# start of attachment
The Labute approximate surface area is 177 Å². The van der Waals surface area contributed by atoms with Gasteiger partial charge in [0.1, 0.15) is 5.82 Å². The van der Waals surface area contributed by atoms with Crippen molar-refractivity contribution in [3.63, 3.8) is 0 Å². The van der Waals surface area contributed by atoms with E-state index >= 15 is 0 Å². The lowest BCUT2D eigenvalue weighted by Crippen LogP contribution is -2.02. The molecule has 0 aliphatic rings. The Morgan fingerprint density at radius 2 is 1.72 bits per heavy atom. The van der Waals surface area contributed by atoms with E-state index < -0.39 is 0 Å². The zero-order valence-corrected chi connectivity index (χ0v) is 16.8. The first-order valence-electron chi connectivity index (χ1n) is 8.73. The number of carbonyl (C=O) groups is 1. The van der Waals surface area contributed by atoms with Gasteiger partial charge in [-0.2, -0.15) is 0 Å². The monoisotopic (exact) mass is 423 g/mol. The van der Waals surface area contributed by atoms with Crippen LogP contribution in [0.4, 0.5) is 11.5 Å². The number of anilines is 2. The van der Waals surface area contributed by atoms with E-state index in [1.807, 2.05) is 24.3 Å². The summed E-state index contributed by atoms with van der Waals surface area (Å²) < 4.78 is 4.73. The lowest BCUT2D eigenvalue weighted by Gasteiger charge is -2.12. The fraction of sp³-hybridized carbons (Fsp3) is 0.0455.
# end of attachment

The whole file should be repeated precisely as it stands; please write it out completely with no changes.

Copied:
The Labute approximate surface area is 177 Å². The van der Waals surface area contributed by atoms with Gasteiger partial charge in [0.1, 0.15) is 5.82 Å². The van der Waals surface area contributed by atoms with Crippen molar-refractivity contribution in [3.63, 3.8) is 0 Å². The van der Waals surface area contributed by atoms with E-state index >= 15 is 0 Å². The lowest BCUT2D eigenvalue weighted by Crippen LogP contribution is -2.02. The molecule has 0 aliphatic rings. The Morgan fingerprint density at radius 2 is 1.72 bits per heavy atom. The van der Waals surface area contributed by atoms with E-state index < -0.39 is 0 Å². The zero-order valence-corrected chi connectivity index (χ0v) is 16.8. The first-order valence-electron chi connectivity index (χ1n) is 8.73. The number of carbonyl (C=O) groups is 1. The van der Waals surface area contributed by atoms with Gasteiger partial charge in [-0.2, -0.15) is 0 Å². The monoisotopic (exact) mass is 423 g/mol. The van der Waals surface area contributed by atoms with Crippen LogP contribution in [0.4, 0.5) is 11.5 Å². The number of anilines is 2. The van der Waals surface area contributed by atoms with E-state index in [1.807, 2.05) is 24.3 Å². The summed E-state index contributed by atoms with van der Waals surface area (Å²) < 4.78 is 4.73. The lowest BCUT2D eigenvalue weighted by Gasteiger charge is -2.12. The fraction of sp³-hybridized carbons (Fsp3) is 0.0455.